Renew federation certificates for Microsoft 365 and Azure Active Directory
For successful federation between Azure Active Directory (Azure AD) and Active Directory Federation Services (AD FS), the certificates used by AD FS to sign security tokens to Azure AD should match what is configured in Azure AD. Any mismatch can lead to broken trust. Azure AD ensures that this information is kept in sync when you deploy AD FS and Web Application Proxy (for extranet access).
This article provides information on manging your federation cerficates. For infromation on emergency rotation see Emergency Rotation of the AD FS certificates
This article provides you additional information to manage your token signing certificates and keep them in sync with Azure AD, in the following cases:
- You are not deploying the Web Application Proxy, and therefore the federation metadata is not available in the extranet.
- You are not using the default configuration of AD FS for token signing certificates.
- You are using a third-party identity provider.
Microsoft highly recommends using a Hardware Security Module (HSM) to protect and secure certificates. For more information see Hardware Security Module under best practices for securing AD FS.
Default configuration of AD FS for token signing certificates
The token signing and token decrypting certificates are usually self-signed certificates, and are good for one year. By default, AD FS includes an auto-renewal process called AutoCertificateRollover. If you are using AD FS 2.0 or later, Microsoft 365 and Azure AD automatically update your certificate before it expires.
Renewal notification from the Microsoft 365 admin center or an email
If you received an email or a portal notification asking you to renew your certificate for Office, see Managing changes to token signing certificates to check if you need to take any action. Microsoft is aware of a possible issue that can lead to notifications for certificate renewal being sent, even when no action is required.
Azure AD attempts to monitor the federation metadata, and update the token signing certificates as indicated by this metadata. 30 days before the expiration of the token signing certificates, Azure AD checks if new certificates are available by polling the federation metadata.
- If it can successfully poll the federation metadata and retrieve the new certificates, no email notification or warning in the Microsoft 365 admin center is issued to the user.
- If it cannot retrieve the new token signing certificates, either because the federation metadata is not reachable or automatic certificate rollover is not enabled, Azure AD issues an email notification and a warning in the Microsoft 365 admin center.
If you are using AD FS, to ensure business continuity, please verify that your servers have the following updates so that authentication failures for known issues do not occur. This mitigates known AD FS proxy server issues for this renewal and future renewal periods:
Server 2012 R2 - Windows Server May 2014 rollup
Server 2008 R2 and 2012 - Authentication through proxy fails in Windows Server 2012 or Windows 2008 R2 SP1
Step 1: Check the AutoCertificateRollover state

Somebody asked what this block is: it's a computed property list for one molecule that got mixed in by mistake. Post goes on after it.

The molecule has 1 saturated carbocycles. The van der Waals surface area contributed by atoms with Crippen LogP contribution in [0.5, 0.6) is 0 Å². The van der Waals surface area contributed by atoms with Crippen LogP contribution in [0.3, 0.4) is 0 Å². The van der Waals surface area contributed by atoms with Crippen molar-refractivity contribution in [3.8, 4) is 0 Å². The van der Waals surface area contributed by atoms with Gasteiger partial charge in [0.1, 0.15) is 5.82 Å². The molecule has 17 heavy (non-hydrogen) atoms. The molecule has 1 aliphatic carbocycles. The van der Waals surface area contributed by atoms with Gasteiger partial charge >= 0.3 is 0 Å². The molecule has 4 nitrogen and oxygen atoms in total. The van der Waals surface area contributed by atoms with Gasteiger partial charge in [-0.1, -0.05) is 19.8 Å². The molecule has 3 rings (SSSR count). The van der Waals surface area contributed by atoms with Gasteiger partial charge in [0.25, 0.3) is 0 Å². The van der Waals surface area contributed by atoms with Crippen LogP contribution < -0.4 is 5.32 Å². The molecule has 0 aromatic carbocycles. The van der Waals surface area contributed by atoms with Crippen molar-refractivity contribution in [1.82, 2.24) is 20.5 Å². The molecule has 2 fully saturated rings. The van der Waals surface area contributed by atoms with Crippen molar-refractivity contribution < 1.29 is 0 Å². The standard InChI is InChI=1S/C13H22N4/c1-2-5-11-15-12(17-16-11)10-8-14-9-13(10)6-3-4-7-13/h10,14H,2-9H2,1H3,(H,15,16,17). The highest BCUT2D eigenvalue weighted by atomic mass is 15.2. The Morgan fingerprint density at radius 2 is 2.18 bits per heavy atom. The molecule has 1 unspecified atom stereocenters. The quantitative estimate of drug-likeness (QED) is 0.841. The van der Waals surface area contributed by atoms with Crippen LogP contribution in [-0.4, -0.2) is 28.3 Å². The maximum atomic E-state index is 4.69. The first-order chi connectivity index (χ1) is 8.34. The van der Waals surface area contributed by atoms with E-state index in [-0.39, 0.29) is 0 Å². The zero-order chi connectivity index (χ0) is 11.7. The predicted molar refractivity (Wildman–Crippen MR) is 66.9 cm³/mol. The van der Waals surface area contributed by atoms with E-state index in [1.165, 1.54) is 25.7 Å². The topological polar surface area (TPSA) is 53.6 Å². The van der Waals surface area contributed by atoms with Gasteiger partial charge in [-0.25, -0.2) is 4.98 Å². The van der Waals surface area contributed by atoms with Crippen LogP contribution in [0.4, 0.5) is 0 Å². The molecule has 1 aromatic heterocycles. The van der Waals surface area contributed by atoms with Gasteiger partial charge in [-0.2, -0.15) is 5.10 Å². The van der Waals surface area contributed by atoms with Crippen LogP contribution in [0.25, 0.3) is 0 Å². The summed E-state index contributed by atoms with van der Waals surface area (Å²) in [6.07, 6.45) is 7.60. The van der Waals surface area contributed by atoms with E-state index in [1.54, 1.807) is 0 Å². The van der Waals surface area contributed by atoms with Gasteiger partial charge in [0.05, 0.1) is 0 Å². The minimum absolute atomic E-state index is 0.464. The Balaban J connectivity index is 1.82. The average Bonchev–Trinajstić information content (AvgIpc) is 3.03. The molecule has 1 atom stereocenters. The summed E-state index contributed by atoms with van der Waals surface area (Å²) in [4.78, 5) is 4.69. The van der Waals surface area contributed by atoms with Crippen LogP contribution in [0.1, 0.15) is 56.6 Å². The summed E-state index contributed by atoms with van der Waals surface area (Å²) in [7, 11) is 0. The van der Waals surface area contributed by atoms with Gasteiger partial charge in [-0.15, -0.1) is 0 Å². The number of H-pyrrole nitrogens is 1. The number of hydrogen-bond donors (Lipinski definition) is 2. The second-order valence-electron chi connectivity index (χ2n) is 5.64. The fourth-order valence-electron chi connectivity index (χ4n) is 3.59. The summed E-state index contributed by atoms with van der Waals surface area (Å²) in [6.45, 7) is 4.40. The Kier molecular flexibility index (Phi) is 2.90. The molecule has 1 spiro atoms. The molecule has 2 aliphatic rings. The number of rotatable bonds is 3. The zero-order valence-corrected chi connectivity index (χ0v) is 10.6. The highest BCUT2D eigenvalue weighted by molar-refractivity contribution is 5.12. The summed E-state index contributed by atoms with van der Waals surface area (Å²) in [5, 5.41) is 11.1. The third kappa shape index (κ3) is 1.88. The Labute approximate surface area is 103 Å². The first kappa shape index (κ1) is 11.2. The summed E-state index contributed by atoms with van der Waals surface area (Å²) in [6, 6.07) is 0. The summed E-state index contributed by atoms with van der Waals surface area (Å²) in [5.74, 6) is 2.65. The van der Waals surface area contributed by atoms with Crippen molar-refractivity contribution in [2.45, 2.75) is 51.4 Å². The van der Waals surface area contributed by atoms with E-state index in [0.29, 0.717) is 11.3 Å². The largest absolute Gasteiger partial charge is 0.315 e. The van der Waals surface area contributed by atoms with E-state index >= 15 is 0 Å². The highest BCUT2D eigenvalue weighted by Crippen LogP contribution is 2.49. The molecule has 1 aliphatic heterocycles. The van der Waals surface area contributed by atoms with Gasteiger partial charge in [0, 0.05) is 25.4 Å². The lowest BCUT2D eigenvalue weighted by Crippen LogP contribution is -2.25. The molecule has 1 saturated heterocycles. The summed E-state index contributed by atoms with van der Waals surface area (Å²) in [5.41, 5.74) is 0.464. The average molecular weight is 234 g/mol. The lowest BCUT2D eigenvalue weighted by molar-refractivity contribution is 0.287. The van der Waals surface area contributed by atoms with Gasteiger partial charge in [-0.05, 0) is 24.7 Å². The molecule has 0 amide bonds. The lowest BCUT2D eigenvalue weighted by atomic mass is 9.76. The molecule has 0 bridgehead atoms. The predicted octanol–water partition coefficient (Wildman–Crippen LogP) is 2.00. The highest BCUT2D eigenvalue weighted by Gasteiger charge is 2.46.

On your AD FS server, open PowerShell. Check that the AutoCertificateRollover value is set to True.
If you are using AD FS 2.0, first run Add-Pssnapin Microsoft.Adfs.Powershell.
Step 2: Confirm that AD FS and Azure AD are in sync
On your AD FS server, open the MSOnline PowerShell prompt, and connect to Azure AD.
MSOL-Cmdlets are part of the MSOnline PowerShell module. You can download the MSOnline PowerShell Module directly from the PowerShell Gallery.
Connect to Azure AD using the MSOnline PowerShell-Module.
Import-Module MSOnline Connect-MsolService
Check the certificates configured in AD FS and Azure AD trust properties for the specified domain.
Get-MsolFederationProperty -DomainName <domain.name> | FL Source, TokenSigningCertificate
If the thumbprints in both the outputs match, your certificates are in sync with Azure AD.
Step 3: Check if your certificate is about to expire
In the output of either Get-MsolFederationProperty or Get-AdfsCertificate, check for the date under "Not After." If the date is less than 30 days away, you should take action.
|AutoCertificateRollover||Certificates in sync with Azure AD||Federation metadata is publicly accessible||Validity||Action|
|Yes||Yes||Yes||-||No action needed. See Renew token signing certificate automatically.|
|Yes||No||-||Less than 15 days||Renew immediately. See Renew token signing certificate manually.|
|No||-||-||Less than 30 days||Renew immediately. See Renew token signing certificate manually.|
[-] Does not matter
You don't need to perform any manual steps if both of the following are true:
- You have deployed Web Application Proxy, which can enable access to the federation metadata from the extranet.
- You are using the AD FS default configuration (AutoCertificateRollover is enabled).
Check the following to confirm that the certificate can be automatically updated.
1. The AD FS property AutoCertificateRollover must be set to True. This indicates that AD FS will automatically generate new token signing and token decryption certificates, before the old ones expire.
2. The AD FS federation metadata is publicly accessible. Check that your federation metadata is publicly accessible by navigating to the following URL from a computer on the public internet (off of the corporate network):